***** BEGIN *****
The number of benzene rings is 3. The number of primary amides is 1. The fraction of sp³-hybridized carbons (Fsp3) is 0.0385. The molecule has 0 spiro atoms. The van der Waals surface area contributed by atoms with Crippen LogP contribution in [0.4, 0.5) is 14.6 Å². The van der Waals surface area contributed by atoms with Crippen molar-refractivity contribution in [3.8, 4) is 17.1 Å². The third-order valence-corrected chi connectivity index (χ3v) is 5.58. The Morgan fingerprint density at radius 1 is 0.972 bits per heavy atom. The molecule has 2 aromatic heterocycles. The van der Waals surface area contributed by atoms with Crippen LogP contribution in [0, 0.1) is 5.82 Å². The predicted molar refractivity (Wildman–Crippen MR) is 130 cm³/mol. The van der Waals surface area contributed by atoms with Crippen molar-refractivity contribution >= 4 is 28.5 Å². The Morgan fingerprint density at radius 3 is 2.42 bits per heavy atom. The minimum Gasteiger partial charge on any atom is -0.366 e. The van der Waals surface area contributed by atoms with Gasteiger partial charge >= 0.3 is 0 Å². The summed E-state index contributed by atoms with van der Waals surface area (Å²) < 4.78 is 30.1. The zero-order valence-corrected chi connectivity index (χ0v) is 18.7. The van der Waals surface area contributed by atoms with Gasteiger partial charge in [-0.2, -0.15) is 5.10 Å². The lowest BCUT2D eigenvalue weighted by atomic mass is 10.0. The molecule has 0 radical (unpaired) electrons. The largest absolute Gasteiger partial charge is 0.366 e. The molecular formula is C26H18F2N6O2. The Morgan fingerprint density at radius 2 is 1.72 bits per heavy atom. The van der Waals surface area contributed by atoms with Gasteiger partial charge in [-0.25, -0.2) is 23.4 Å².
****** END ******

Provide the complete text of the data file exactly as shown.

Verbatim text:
The number of benzene rings is 3. The number of primary amides is 1. The fraction of sp³-hybridized carbons (Fsp3) is 0.0385. The molecule has 0 spiro atoms. The van der Waals surface area contributed by atoms with Crippen LogP contribution in [0.4, 0.5) is 14.6 Å². The van der Waals surface area contributed by atoms with Crippen molar-refractivity contribution in [3.8, 4) is 17.1 Å². The third-order valence-corrected chi connectivity index (χ3v) is 5.58. The Morgan fingerprint density at radius 1 is 0.972 bits per heavy atom. The molecule has 2 aromatic heterocycles. The van der Waals surface area contributed by atoms with Crippen LogP contribution in [0, 0.1) is 5.82 Å². The predicted molar refractivity (Wildman–Crippen MR) is 130 cm³/mol. The van der Waals surface area contributed by atoms with Crippen molar-refractivity contribution >= 4 is 28.5 Å². The Morgan fingerprint density at radius 3 is 2.42 bits per heavy atom. The minimum Gasteiger partial charge on any atom is -0.366 e. The van der Waals surface area contributed by atoms with Gasteiger partial charge >= 0.3 is 0 Å². The summed E-state index contributed by atoms with van der Waals surface area (Å²) < 4.78 is 30.1. The zero-order valence-corrected chi connectivity index (χ0v) is 18.7. The van der Waals surface area contributed by atoms with Gasteiger partial charge in [-0.2, -0.15) is 5.10 Å². The lowest BCUT2D eigenvalue weighted by atomic mass is 10.0. The molecule has 0 radical (unpaired) electrons. The largest absolute Gasteiger partial charge is 0.366 e. The molecular formula is C26H18F2N6O2. The Morgan fingerprint density at radius 2 is 1.72 bits per heavy atom. The van der Waals surface area contributed by atoms with Gasteiger partial charge in [-0.25, -0.2) is 23.4 Å².